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10 years ago today, I started this blog.

I know, right? It doesn’t seem that long ago…

I never thought that Librarian in Black would be active a decade and more than 4,500 posts later.

10 years in Internet time is forever. 10 years ago:

  • I was only two years out of library school and had long blonde hair (OMG)
  • Friendster was the bomb
  • MySpace was just starting to be popular
  • Facebook and Twitter did not exist
  • The human genome project was completed
  • Arnold Schwarzenegger was sworn in as California’s governor
  • SARS was scaring  everyone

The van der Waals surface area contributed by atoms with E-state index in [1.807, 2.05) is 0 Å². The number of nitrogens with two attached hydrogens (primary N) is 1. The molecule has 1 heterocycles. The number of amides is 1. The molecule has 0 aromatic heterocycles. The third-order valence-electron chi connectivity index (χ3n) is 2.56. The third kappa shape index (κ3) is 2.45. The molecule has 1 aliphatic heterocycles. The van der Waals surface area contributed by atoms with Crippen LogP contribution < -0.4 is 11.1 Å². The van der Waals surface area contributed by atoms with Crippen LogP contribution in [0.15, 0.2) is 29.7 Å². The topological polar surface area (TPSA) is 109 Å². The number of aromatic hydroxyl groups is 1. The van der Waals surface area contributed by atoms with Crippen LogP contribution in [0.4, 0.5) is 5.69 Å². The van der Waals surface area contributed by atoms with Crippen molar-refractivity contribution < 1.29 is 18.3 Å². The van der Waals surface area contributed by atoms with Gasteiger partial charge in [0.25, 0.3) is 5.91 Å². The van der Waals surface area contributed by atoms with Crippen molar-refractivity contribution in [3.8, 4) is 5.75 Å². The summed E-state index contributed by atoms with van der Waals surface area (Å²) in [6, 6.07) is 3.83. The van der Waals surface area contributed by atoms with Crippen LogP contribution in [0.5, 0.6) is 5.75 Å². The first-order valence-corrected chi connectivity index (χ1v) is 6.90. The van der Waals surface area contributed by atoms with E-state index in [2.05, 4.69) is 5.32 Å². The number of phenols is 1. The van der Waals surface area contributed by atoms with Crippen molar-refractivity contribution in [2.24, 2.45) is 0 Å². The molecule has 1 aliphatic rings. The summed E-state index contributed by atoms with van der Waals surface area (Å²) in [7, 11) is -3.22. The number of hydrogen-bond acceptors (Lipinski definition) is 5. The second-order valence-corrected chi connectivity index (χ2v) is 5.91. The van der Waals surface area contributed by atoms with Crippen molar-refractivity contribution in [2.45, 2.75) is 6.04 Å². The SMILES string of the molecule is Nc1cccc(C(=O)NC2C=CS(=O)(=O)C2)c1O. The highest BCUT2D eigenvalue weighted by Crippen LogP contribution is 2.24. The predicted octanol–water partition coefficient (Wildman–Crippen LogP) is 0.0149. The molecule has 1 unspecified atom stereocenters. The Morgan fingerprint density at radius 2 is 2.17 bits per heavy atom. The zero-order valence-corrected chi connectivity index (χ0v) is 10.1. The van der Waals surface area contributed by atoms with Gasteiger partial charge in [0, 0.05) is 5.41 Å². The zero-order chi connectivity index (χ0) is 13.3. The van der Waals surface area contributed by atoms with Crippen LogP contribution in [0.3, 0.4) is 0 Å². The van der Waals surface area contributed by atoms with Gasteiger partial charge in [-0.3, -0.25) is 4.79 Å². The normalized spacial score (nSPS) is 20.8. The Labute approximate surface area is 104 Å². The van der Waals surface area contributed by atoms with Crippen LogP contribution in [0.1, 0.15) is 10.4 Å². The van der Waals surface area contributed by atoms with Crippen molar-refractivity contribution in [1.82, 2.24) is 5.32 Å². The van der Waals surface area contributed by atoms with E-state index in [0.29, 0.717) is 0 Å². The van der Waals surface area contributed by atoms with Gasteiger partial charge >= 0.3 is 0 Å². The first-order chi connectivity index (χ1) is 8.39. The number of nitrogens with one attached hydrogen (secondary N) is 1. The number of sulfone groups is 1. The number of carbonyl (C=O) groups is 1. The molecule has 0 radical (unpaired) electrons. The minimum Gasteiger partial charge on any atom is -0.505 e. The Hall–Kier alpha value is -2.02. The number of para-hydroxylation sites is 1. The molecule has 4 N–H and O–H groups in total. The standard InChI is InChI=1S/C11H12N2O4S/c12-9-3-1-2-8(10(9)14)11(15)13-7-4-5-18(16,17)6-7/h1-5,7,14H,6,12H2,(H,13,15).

• The U.S. invasion of Iraq had just started
  • The Columbia shuttle broke up in the atmosphere, killing all seven astronauts aboard
  • iTunes had just launched

What a difference a decade makes! It has been my privilege to write and discuss library, technology, information freedom, and education issues on this blog for a decade.

My very first post was an introduction to the site, and I am happy to see that I used the word “rawr” 🙂  The site looked different back then and was run on Typepad (it’s on WordPress now).  Here’s the first snapshot the Wayback Machine took of my site, in January 2004–a mere 5 days after I started the blog.  I was writing multiple posts most days, and the posts were brief, only nominally longer than Tweets are today.  I focused on digital information resources, reference, tech tools, hardware, software, and freedom of information and privacy.  I said things then that seem a mite silly now, displaced by time and context–including that I was happy Amazon was finally turning a profit (I know, I know…I deserve a boot to the head for that one).